25 November, 2021
Live music lifts lockdown spirits on the street
After 50 years in the music business, Paul TT (pictured above) is happy to be back sharing his sounds.
The 73-year-old played a lively selection of standards outside Takapuna restaurant Botticelli in the balmy late-afternoon last Sunday, with passers by stopping to listen.
“It’s good to get out again,” said Chris Beach, who with Maree Butler had come up from Devonport for a look after hearing about the session. They have previously enjoyed the “great venue and its great music” and are keen to return when they are able to sit inside.
Botticelli owner Diliana Klintcharova (pictured, dancing) has been doing her best to lift spirits in the meantime by inviting musicians to set up on the footpath for twice-weekly Covid-era “gigs”.
The previous weekend, a group sat over the road to listen and eat pizzas they had ordered from the restaurant, knowing a slice of the price was helping support a musician.
For Klintcharova it’s her way of helping keep music alive, even though restaurants are also doing it tough. In normal times Botticelli has live music three times a week, ranging from jazz on a Wednesday, to Brazilian tunes late on Friday and mellow popular music on a Sunday.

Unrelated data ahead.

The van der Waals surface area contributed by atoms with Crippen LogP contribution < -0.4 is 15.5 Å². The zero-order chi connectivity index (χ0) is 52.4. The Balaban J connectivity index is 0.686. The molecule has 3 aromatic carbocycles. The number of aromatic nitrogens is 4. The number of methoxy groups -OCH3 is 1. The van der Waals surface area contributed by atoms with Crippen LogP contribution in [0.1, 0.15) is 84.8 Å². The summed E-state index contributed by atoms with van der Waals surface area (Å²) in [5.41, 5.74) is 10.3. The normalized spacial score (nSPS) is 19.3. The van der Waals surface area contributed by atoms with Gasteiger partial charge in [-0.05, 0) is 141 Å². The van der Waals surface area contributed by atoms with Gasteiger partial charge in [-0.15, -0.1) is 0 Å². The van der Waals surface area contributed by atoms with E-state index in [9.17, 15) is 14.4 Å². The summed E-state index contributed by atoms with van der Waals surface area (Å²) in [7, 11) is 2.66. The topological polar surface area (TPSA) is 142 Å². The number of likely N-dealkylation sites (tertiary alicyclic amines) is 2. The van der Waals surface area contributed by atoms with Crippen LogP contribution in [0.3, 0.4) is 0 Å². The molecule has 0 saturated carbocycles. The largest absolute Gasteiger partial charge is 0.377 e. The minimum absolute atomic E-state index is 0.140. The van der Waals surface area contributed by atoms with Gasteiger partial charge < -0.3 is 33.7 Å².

“That’s what I miss,” she said.
The restaurant is “surviving” by selling takeaways, but she can’t wait to reopen and will have some new skills to promote this. “I’ve learned how to use social media,” she said, while filming Paul TT’s performance.
During a break, the One Tree Hill singer and fiddle player told the Observer he is a newcomer to her fold. “She’s got a wonderful lot of musicians who play here.”
Klintcharova – who originally hails from Bulgaria and has been at Botticelli since 1994 – heard him in Birkenhead a while back and sounded him out about a solo act.
“It’s so important to be out and to share music again, he says. It makes me feel good and it makes people feel good, and it brings a touch of normality.” Donations from the public are a welcome bonus.
Earlier in his musical career, Paul played at clubs in the city, including holding a lengthy six-nights-a-week residency under The Civic in the 1960s, with popular covers band Rock Candy. A stint at the Intercontinental Hotel followed, where he met a lot of big names, including Neil Diamond, Roger Miller, David Cassidy, Lionel Richie and Santana.
He’s busked in Los Angeles and Las Vegas, popped up on telethons and recorded a couple of albums. In recent years he has become a familiar face at Auckland markets. He was a regular for a decade and half at La Cigalle in Parnell.
His double-vaccinated status looks like a boon in the months ahead as the live music scene negotiates a new era.
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